To commemorate International Women's Day, we present a sampling of recent articles featuring accomplished women doing a wide variety of scientific work.

Surviving as a Postdoc, by Charmaine Tam, 6 March. Australian postdoc Charmaine Tam shares tips on how to make it through this early phase of a research career.

Plodding Progress for Women, Minorities in Science, by Michael Price, 5 March. A recent National Science Foundation report finds that efforts to improve the representation of women, minorities, and people with disabilities in science and engineering are slow going.

The Complexity of Gender Differences in Choosing STEM, by Beryl Lieff Benderly, 1 March. There's no simple answer to the question of why women choose science-related fields less often than men.

No Starry-Eyed Astronomer, by Vijaysree Venkatraman, 19 October 2012. This year, astronomer Jane Luu won two of the top prizes in astronomy. So why is she working as an engineer?

Spotlight on Diversity, by Michael Price, 31 August 2012. Filmmaker and physicist Aziza Baccouche, who is blind, showcases the challenges and successes of diverse scientists in a new documentary series.

A Capital Job for a Midwestern Transplant, by Jon Cohen, 13 July 2012. Tiffany West helped turn Washington, D.C.'s HIV/AIDS effort into a widely admired program.

Just Herself, by Vijaysree Venkatraman, 1 June 2012. In her life and her search for gravitational waves, the MacArthur-winning Massachusetts Institute of Technology physicist Nergis Mavalvala is comfortable in her own skin.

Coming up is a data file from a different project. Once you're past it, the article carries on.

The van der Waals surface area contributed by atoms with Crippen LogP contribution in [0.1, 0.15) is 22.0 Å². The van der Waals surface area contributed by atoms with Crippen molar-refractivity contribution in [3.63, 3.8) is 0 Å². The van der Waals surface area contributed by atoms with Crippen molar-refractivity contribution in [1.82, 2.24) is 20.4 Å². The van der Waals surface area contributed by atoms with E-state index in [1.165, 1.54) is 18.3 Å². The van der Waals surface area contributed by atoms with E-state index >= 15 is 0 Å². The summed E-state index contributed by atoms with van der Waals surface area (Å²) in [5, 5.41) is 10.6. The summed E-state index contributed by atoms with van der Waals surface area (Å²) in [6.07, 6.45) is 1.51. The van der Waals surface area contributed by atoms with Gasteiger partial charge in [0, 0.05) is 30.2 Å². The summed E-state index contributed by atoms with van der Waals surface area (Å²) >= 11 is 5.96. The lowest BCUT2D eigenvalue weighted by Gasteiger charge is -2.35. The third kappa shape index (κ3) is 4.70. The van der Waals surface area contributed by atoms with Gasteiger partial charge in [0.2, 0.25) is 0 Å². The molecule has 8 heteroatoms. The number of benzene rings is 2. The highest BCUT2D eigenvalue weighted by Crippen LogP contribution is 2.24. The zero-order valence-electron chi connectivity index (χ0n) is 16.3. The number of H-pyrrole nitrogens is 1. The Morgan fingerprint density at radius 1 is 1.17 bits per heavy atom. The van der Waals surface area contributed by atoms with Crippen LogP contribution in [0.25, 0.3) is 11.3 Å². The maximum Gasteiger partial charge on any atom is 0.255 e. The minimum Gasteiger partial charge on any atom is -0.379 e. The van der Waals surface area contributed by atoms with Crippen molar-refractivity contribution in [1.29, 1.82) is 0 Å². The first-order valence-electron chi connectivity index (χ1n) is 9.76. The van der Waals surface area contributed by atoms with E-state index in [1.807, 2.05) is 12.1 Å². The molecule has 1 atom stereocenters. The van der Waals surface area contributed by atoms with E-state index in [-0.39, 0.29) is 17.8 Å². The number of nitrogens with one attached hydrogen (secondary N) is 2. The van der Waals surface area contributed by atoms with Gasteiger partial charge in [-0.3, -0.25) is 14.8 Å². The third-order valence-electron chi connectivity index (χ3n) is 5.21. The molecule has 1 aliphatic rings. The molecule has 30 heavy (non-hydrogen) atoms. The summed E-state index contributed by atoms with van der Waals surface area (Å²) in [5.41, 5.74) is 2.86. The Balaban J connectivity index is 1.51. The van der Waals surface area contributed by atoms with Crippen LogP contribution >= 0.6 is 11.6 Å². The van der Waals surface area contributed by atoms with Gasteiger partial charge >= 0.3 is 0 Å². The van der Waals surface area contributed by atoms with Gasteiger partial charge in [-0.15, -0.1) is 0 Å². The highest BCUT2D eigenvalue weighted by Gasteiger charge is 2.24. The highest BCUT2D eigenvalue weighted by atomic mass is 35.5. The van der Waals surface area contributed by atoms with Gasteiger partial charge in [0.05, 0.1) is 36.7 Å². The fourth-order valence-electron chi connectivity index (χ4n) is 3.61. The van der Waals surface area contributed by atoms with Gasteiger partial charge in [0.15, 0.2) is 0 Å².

Career Q&A: Lea Merminga, by Maria Fessenden, 1 June 2012. As head of the accelerator division at TRIUMF, Lia Merminga is a rare woman in the upper echelons of physics.

Flying High, by Susan Gaidos, 2 October 2009. Despite a remarkable talent, Cecilia Aragon lacked the confidence she needed to be a scientist. And then she learned to fly.

Ahead of Her Time, by Elisabeth Pain, 21 March 2008. At just 24, Katerina Aifantis has already received a starting grant from the European Research Council to establish an independent lab in Greece. 

Still Learning, by Elisabeth Pain, 11 May 2007. Julia Kempe, who, at 33, has four post-graduate degrees in three different fields, refused to settle down after earning tenure at CNRS.

10.1126/science.caredit.a1300037